The Universal Declaration of Human Rights

  • ‘Everyone has the right to freedom of opinion and expression; this right includes freedom to hold opinions without interference and to seek, receive and impart information and ideas through any media and regardless of frontiers’ (Article 19)
  • ‘Everyone has the right to the protection of the moral and material interests resulting from any scientific, literary or artistic production of which he is the author’ (Article 27.2)

The Berne Convention

Article 2 of the Berne Convention (http://www NULL.wipo NULL.html) for the Protection of Literary and Artistic Works, signed by 164 contracting parties (http://www NULL.wipo NULL.jsp?country_id=ALL&start_year=ANY&end_year=ANY&search_what=C&treaty_id=15) including all European countries, stipulates: ‘Translations, adaptations, arrangements of music and other alterations of a literary or artistic work shall be protected as original works without prejudice to the copyright in the original work.’ The same Article 2 defines the scope of the Convention: ‘The expression “literary and artistic works” shall include every production in the literary, scientific and artistic domain, whatever may be the mode or form of its expression.’ In practice this means that not just translations of ‘high literature’ enjoy copyright protection, but all translations that bear the stamp of their author, including works of nonfiction.

Why literary translators are authors

Copyright is based on the idea of originality: any new expression that is different from existing expressions, is considered the inalienable intellectual property of its author and, as such, enjoys automatic protection. Just like musical or dramatic performances, literary translations are in a double copyright situation: on the one hand there is the copyright of the original author, and on the other the copyright of the translator, who is the author of this particular translation, as distinct from all other possible translations of the same text. This is why the translator enjoys exactly the same legal rights as a writer. It also means that literary translation is not just work for hire, but a form of free expression: when signing a contract with a translator, a publisher is actually commissioning an original work that bears the stamp of its author.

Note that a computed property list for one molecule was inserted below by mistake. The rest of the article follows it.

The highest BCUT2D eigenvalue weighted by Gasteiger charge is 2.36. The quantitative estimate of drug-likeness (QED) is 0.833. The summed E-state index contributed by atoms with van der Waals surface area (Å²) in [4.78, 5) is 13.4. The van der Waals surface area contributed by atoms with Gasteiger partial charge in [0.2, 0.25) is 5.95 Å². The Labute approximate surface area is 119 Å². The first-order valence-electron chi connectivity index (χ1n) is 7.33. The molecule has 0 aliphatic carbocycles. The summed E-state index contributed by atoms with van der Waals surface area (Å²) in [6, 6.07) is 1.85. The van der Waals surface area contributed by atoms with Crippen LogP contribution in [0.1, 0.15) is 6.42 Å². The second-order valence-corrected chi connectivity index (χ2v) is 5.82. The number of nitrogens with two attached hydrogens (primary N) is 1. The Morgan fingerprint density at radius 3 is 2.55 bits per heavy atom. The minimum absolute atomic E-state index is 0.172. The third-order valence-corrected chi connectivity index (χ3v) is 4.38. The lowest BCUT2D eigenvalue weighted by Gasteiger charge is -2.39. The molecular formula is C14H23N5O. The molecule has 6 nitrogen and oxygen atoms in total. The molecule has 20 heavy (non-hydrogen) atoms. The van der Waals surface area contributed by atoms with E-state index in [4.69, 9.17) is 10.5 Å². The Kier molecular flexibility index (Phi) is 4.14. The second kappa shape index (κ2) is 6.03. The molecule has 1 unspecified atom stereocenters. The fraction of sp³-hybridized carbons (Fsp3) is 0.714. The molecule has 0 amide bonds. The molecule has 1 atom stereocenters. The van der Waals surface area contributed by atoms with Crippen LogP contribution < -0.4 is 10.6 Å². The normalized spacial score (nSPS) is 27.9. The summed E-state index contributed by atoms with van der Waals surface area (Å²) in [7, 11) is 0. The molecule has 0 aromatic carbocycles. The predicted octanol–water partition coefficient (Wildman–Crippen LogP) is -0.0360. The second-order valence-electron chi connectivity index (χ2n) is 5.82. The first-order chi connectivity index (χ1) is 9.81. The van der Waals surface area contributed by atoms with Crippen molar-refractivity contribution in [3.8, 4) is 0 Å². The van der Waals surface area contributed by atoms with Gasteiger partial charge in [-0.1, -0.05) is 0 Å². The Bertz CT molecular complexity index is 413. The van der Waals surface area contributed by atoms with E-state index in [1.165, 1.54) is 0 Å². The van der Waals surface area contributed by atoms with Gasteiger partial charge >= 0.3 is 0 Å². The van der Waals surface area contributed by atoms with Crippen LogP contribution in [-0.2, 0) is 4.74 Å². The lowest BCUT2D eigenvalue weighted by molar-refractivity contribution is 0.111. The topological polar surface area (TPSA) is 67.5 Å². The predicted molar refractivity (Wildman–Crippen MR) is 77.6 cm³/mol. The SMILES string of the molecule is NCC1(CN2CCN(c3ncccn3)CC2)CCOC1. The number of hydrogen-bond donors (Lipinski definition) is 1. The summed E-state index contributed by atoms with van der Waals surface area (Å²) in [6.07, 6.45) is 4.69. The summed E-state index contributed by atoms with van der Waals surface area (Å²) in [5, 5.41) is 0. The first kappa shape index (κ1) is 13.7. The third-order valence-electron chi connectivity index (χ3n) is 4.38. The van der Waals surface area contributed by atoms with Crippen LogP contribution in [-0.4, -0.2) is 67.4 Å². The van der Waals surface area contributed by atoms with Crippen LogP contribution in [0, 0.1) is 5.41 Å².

UNESCO’s Nairobi Recommendation

UNESCO’s Nairobi Recommendation (https://www NULL.unesco of 1976 gives individual states as well as actors in the field a concrete set of norms regarding translators’ legal position, remuneration, contracts, social and fiscal situation, and training and working conditions, the key principle being that translators should be afforded the same protection afforded to writers. This Recommendation is not binding in the legal sense, but the mere fact that it has been adopted by the General Conference entails obligations even for those member states that neither voted for it nor approved it. It provides a strong legal and moral framework for national organizations defending translators’ rights. [pdf]

Quoting from translations

In the European copyright system (which differs considerably from the American one) the limited right to quote brief passages from a published work is defined as an exception to the author’s and/or publisher’s exclusive right of diffusion. The way this exception is defined varies from country to country, but the main principle is laid down in EU Directive 2001/29/EC (https://eur-lex NULL.europa of 22 May 2001, which stipulates that ‘quotations for purposes such as criticism or review’ are permitted, provided ‘that, unless this turns out to be impossible, the source, including the author’s name, is indicated, and that their use is in accordance with fair practice, and to the extent required by the specific purpose’. In the case of translations, this means that both the original author and the translator must be named. The reproduction of larger fragments without permission of the rightful claimants is forbidden.